Within six balls, Archer had breached Australia’s first line of defence, as Tim Paine – watchful throughout his second-fiddle innings – was caught in two minds (and then at short leg) by the one that nipped back off the seam. And like every fast bowler that’s ever been born, the thrill of a wicket was all that Archer needed to tip his game into overdrive.
In Archer’s next full over with Smith in his sights, he began to purr through his gears – 93mph, 94mph, 94mph – as smooth through his acceleration as a Porsche on the Autobahn. And suddenly Smith found that his extra split-second was no longer there, that his peerless ability to sight the ball on the back foot and point to it mockingly as he left it on the front was redundant.
And then, the first morale-denting strike. A vicious lifter into the forearm, as Smith curled into a defensive ball straight from the hand, unsettled by the line and no longer able to compute the length as the ball chased him like a rogue bludger before leaving him shaking his left arm in agony.
For a time it seemed he might have to retire there and then, his grip compromised, his invincible aura torn, but to his immense credit he popped a couple of pills, accepted some tight binding and took his guard once more. But it was clear that the passive aggression with which he had dominated England for three innings was not coming back – at least not here, not now. This was fight-or-flight mode, and again to his credit, Smith chose the former.
Consecutive bouncers, consecutive hooks – like KP against Lee at The Oval in 2005, but without the soaring upshot, as the first skimmed out of Jonny Bairstow’s reach for four before the second plugged behind square for the single. And then, a scorcher, sizzling into the gloves at a scarcely believable 96.1mph … handbrake not so much slipped as torn clean out of its socket.
But the coup de grace was still to come. Another bouncer, another less-than-confident hook for four … and then the sucker punch. An exquisitely awful moment of pure sporting theatre, as Smith was slammed on the side of the neck by another ugly, incredible, spiteful snorter, and felled in the same instant.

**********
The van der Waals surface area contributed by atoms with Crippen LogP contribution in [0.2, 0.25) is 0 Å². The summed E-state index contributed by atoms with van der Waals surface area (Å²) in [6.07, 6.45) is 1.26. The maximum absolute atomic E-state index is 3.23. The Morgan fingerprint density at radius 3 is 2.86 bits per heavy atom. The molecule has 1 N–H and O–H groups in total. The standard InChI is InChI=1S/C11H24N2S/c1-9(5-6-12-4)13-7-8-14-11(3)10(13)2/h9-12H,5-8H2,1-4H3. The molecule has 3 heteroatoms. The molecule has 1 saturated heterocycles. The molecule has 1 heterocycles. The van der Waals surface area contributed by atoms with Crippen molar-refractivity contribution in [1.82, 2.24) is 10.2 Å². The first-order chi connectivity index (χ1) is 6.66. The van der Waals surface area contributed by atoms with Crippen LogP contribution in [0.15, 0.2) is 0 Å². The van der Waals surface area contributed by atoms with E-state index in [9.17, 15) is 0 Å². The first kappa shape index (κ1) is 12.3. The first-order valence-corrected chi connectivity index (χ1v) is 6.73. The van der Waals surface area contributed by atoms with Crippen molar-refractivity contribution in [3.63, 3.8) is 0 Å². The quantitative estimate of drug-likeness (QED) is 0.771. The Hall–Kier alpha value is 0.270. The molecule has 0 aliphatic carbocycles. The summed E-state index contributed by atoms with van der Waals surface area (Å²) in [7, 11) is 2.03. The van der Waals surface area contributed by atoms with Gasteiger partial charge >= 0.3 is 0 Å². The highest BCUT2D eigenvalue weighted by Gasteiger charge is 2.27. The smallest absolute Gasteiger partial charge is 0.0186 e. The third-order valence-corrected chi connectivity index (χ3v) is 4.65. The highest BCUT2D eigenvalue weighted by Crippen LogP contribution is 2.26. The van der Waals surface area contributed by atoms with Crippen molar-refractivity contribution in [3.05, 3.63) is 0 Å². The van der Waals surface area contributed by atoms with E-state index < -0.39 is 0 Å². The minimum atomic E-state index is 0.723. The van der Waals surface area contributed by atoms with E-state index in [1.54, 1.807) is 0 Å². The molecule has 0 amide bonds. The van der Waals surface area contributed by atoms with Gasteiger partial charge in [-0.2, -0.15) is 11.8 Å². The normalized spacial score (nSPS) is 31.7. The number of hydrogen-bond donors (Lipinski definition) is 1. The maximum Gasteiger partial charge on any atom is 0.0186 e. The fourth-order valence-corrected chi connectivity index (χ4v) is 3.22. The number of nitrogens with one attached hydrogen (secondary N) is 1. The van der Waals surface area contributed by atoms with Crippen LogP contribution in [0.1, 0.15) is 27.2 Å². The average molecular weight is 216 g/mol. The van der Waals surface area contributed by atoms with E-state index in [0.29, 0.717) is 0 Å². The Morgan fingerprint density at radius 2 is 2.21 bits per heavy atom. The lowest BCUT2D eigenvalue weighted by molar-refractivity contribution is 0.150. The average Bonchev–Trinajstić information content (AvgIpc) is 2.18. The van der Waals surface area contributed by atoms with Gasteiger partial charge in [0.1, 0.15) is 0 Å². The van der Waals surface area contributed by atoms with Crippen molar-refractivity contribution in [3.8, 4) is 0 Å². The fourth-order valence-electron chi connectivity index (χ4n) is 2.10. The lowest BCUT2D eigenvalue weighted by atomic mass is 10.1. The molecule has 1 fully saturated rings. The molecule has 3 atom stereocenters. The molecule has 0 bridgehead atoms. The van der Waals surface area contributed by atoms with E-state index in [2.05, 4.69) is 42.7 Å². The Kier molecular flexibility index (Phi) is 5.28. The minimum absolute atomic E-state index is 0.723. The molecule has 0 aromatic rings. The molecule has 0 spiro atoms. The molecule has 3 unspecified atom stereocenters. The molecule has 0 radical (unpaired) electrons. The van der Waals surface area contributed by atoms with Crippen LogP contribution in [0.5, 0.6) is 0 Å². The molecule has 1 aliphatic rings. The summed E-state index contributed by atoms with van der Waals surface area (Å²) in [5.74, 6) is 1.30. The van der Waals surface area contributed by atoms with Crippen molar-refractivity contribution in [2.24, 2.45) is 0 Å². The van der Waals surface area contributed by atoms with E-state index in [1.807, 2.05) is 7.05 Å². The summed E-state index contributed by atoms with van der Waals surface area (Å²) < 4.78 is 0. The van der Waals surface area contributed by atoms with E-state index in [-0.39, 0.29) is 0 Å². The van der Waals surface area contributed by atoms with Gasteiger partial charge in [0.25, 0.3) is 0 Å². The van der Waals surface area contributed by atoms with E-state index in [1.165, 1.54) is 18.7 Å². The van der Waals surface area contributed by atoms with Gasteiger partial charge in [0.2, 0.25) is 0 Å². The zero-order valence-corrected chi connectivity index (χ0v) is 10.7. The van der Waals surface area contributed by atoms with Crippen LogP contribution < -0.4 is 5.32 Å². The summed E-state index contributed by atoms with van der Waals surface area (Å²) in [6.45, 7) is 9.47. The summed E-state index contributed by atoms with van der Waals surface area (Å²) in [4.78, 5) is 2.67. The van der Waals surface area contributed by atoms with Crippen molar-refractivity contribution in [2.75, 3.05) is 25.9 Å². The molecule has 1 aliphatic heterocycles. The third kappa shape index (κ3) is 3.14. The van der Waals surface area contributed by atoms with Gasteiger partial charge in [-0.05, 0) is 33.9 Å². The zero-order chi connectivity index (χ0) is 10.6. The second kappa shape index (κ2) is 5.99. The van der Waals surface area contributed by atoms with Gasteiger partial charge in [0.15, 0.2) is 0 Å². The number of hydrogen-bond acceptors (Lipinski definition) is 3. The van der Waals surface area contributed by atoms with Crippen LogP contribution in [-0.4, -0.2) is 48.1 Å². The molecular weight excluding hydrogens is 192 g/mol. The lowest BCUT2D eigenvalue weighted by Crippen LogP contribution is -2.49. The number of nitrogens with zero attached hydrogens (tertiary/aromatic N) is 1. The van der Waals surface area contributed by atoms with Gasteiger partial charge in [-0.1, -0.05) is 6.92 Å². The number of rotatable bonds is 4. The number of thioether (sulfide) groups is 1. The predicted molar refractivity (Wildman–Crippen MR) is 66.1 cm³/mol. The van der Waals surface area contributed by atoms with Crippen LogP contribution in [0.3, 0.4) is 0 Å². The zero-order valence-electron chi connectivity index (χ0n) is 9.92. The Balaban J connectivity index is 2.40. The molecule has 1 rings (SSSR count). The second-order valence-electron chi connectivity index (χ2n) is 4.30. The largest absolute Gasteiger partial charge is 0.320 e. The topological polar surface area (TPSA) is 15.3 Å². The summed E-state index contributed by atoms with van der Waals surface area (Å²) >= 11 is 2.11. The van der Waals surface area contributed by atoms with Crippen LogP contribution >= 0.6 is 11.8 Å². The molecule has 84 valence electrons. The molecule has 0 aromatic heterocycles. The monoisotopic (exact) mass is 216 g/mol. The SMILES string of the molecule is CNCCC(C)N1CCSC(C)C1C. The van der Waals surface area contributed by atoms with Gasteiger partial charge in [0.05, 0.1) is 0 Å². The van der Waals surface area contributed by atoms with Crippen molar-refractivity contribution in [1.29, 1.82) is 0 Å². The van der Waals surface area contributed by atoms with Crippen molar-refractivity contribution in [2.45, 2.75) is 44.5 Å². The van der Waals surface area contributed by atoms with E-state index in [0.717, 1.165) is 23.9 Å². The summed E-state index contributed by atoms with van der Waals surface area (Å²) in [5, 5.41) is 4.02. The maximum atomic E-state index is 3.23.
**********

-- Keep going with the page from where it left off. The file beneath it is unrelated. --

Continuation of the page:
The reaction around Lord’s was stunned bewilderment … much like Archer’s as well, who initially turned on his heel, his objective for the delivery achieved, before realising he needed to join the loose melee that had formed around the stricken Smith, who did at least – in removing his own helmet while spread-eagled on the deck – telegraph the fact that he had not been laid out cold.
An uncomfortable hush descended as the physios of both teams rushed out to attend to Smith, punctuated by a few boos from the witless few who still believe he deserves to be judged for his actions in Cape Town rather than his incredible feats both here and at Edgbaston.
And though he left the field without assistance, it was still a surprise to see him returning to the middle, to yawn into a succession of devil-may-care fours that inched him within touching distance of his third century in as many innings.
It wasn’t the same batsman who had left the crease some 45 minutes earlier, however. For starters he ended up being pinned lbw, offering no shot as Chris Woakes curled one back into off stump – the holy grail dismissal that England had begun to believe was a myth in this series.
“It took a serious spell of fast bowling from Jofra to get Steve out of his bubble, because so far in the series he has been incredible,” Woakes said. “I’m sure it was incredible to watch because it was incredible to be a part of it on the field and thankfully, having seen Steve on the balcony, it looks like he’s okay which is obviously good news.”
Smith’s return to the middle, Langer joked, had come about because he had protested he wouldn’t be able to get himself onto the honours board if he stayed sitting in the dressing-room. And though he failed in that objective, the drama had been so absolute that, for once in this series, his extraction from the crease counted for less than the fact that he had returned to it at all.